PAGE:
Sometimes when a particularly marvellous, or wondrous, or just plain out of the ordinary thing happens, a bit of mulling has to take place before you can process it enough to write about it.
The particular thing I’m talking about happened last week when i went away with three writing friends for a five day ‘retreat’ to write, think, talk, ponder, imagine and create… I’m not quite ready to write about it yet although nothing dramatic happened except i got over my writer’s bump and am within a gnat’s whisker of finishing the first draft of my next novel.
So I’m mulling… and I’m now wondering too, wondering where the word mull comes from – maybe it means warming, as in mulling wine or cider, maybe it means musing or wondering, maybe – but I don’t think it does – maybe it comes from the Mull of Kintyre?
I consulted my favourite on-line site for odd words:
In actual fact I wasn’t far off in my idea of three different things. Mull meaning to ponder seems to have arrived in this sense in the nineteenth century, deriving possibly from a word meaning to grind. This in turn might have come from old French, Now the French word for grind is moudre, the French word mouler means to mould something… I’m just guessing here!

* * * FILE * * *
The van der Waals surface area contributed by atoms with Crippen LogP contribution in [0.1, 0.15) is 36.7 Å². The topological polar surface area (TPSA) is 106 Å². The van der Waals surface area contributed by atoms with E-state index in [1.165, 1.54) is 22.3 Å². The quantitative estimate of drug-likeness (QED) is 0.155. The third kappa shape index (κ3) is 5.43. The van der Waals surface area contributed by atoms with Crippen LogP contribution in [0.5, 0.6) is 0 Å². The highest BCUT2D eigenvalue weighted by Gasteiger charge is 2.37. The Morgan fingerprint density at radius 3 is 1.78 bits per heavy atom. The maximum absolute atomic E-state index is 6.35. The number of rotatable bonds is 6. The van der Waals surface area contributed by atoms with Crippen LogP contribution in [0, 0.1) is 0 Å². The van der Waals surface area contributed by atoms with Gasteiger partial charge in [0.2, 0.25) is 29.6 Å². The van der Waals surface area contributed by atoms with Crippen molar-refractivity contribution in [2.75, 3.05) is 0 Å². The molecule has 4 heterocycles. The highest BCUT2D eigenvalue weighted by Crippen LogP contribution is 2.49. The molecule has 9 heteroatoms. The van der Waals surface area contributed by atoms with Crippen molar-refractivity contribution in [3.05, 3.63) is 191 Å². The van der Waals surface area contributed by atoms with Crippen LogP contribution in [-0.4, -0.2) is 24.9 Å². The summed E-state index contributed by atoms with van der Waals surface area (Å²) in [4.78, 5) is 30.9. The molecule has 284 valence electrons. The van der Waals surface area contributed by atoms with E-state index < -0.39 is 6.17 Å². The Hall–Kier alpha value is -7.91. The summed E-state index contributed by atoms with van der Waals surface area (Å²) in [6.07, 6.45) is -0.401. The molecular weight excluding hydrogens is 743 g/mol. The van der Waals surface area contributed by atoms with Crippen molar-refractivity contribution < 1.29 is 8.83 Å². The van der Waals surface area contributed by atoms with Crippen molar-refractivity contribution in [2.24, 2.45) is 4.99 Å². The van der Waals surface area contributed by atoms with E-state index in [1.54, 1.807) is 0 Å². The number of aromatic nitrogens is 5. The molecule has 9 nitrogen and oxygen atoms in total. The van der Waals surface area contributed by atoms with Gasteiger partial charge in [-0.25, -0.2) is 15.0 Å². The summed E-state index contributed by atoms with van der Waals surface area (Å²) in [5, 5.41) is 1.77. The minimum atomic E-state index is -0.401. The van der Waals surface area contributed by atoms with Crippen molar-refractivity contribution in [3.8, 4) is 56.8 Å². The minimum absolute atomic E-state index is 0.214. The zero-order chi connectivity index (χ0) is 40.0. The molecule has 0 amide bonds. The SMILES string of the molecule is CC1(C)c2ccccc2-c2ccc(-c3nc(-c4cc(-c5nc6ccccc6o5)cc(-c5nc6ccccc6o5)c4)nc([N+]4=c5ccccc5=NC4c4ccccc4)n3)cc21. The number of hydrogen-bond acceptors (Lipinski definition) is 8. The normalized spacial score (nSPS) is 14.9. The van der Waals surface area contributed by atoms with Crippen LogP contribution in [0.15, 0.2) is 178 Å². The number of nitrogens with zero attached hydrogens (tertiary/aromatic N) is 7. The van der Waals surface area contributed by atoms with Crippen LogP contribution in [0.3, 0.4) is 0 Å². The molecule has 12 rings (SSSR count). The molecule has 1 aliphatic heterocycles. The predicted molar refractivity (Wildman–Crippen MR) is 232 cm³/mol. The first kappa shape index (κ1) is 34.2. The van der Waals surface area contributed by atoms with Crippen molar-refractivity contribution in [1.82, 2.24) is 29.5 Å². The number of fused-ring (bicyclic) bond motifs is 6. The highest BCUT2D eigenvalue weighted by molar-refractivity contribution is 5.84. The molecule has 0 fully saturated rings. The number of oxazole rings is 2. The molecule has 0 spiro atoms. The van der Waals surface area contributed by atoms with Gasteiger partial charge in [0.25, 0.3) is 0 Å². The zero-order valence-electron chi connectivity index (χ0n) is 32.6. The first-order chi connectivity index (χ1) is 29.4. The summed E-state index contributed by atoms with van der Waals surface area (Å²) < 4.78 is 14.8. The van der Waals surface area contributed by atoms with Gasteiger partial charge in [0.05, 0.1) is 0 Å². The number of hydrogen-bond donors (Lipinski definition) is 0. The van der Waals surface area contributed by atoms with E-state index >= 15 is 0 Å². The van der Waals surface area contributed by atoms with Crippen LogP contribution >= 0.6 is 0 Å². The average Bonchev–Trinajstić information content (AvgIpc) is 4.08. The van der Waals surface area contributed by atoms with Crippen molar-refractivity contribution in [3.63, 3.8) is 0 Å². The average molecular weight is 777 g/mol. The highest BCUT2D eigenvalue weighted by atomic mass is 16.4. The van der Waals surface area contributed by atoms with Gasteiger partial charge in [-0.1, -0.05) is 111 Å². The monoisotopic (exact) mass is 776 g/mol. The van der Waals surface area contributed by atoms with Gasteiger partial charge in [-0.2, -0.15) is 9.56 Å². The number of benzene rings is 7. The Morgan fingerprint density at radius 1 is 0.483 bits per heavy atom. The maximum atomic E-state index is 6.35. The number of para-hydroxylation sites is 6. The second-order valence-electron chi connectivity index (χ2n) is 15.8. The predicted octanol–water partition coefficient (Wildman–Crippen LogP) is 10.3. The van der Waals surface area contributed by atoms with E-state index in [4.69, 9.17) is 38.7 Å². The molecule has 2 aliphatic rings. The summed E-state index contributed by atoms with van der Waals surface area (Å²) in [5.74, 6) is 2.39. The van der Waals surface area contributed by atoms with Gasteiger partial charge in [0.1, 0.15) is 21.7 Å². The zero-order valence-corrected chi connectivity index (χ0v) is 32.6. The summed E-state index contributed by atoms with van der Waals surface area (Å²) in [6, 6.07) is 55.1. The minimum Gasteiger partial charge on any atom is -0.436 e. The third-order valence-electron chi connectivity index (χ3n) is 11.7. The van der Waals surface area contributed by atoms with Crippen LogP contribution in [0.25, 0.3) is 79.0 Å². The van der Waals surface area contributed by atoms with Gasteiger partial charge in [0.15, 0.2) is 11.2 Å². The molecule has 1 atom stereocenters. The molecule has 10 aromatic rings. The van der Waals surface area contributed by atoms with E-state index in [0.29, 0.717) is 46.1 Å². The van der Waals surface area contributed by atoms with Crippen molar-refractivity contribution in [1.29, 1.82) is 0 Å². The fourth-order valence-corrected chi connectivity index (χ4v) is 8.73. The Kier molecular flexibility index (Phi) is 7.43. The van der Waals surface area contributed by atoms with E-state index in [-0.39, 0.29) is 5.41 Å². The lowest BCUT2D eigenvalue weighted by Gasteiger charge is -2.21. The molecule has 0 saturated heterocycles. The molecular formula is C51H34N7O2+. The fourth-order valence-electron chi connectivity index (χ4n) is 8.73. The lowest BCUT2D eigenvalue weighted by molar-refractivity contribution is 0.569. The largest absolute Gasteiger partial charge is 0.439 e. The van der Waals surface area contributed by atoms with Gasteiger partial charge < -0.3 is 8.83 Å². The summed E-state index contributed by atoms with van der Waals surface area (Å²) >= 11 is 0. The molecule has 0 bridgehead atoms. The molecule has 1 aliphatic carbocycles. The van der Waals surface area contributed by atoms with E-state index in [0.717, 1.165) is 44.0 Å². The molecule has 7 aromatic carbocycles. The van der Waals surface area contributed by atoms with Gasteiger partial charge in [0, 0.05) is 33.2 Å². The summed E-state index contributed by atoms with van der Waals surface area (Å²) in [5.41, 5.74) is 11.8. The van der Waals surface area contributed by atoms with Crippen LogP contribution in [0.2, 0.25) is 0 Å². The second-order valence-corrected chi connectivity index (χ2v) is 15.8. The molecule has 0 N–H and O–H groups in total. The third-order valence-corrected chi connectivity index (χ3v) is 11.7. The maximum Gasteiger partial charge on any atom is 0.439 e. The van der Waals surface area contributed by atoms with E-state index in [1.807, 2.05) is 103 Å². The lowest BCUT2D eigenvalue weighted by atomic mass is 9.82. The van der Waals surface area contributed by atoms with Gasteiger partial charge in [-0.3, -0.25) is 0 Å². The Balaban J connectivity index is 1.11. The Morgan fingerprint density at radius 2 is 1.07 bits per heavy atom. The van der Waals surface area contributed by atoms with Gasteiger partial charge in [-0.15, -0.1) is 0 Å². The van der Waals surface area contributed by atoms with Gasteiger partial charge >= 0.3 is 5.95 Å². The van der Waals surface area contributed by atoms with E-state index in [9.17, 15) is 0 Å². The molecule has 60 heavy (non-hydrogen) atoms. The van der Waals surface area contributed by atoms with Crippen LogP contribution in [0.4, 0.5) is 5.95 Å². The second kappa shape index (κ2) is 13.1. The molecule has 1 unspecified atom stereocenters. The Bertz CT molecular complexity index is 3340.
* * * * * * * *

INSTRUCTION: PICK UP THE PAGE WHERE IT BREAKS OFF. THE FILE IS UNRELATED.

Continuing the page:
Mulled wine is one of those things no-one quite knows where it came from, possibly something Dutch or Flemish which was a sweet, spiced wine. A Scottish mull is the anglicised name of a geographical feature – a promontory or headland, which crops up in place names such as
- The Mull of Kintyre
- The Mull of Galloway
- The Mull of Oa
- The Mull of Cara,
- The Mull of Logan,
- Mull Head
and incorporated in place names too, those of Gaelic origin.
Back to mulling…